Permanente Silverbow

The Permanente Steamship Corp. was organized in 1940 by businessman Henry Kaiser to provide the millions of barrels of cement needed by his company to build scores of U.S. military facilities in the Pacific.

After the war, the company acquired Silverbow Victory, a VC-2 Victory-type freighter built in 1944, and converted it into a self-unloading bulk carrier at the Kaiser & Co. shipyard in Portland, Or., to carry bulk cement and gypsum for Kaiser’s ambitious construction projects sited all along the U.S. West Coast. 

Renamed Permanente Silverbow, the ship featured specially-engineered pneumatic equipment that ‘blew’ cement into and out of its holds, while elevators and boom conveyors were fitted for unloading raw gypsum and crushed rock. 

The equipment gave the 445-foot ship the capability of unloading 2,000 barrels of bulk cement or 500 tons of crushed rock per hour with the ship hailed in the industry press as having “the most modern loading and unloading machinery of any bulk carrier in the Pacific.”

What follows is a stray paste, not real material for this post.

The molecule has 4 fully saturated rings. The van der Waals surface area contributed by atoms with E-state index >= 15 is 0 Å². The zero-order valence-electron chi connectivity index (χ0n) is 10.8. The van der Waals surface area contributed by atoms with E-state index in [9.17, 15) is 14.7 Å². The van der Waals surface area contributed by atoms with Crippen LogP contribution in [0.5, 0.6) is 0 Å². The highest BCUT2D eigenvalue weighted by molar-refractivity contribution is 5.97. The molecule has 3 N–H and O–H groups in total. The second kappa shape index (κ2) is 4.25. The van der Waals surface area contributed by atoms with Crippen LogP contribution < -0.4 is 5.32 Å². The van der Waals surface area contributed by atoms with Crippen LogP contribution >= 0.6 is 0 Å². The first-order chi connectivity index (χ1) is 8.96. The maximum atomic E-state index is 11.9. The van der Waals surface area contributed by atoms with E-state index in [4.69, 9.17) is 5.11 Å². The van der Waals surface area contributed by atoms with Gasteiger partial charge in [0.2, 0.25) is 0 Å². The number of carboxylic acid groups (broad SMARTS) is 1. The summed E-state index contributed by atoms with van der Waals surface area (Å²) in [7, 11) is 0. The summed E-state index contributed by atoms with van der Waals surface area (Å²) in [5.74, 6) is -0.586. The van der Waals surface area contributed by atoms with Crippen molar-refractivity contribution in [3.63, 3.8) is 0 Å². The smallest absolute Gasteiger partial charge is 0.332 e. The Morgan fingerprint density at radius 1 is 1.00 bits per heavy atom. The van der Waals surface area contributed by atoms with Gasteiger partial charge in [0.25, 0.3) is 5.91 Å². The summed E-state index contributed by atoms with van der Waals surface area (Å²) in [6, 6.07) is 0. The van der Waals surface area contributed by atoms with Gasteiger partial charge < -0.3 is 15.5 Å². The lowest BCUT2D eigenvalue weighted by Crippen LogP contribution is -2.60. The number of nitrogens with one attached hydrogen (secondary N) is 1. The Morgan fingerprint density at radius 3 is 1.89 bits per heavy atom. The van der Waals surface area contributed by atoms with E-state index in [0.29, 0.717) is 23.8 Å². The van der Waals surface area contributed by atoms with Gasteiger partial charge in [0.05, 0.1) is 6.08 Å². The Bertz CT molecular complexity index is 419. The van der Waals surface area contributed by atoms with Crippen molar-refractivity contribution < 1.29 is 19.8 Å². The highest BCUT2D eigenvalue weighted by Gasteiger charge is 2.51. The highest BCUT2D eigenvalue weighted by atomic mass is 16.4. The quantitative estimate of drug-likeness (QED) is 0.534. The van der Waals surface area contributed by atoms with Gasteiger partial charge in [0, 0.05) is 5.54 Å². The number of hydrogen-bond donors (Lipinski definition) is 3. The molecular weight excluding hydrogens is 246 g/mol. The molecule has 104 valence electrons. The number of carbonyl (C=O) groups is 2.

Permanente Silverbow, along with two other ships – Permanente Cement and Diamond Cement – loaded their gypsum cargoes at a quarry on San Marcos Island in the Gulf of California, while cement in bulk was taken aboard at a Kaiser storage facility in Oakland for transport to numerous Kaiser construction projects from Alaska to California. 

Acquired by Panamanian interests in 1972, the ship was renamed Florida Silverbow and sailed as a cement carrier until 1985 when it was sold for scrapping in Brownsville, Tx. 

Interestingly, the first ship in the pre-war Permanente Steamship fleet was the steamer Ancon, which was originally operated by the Panama Railroad Steamship Line.

The ship made history in 1914 as the first ocean-going ship to officially transit the newly-opened Panama Canal. 

Ancon was acquired by Permanente Steamship in 1939 and renamed Permanente. 

The ship changed hands, and names, several times after the end of World War II and went to the breaker’s yard in Savona, Italy, in 1950.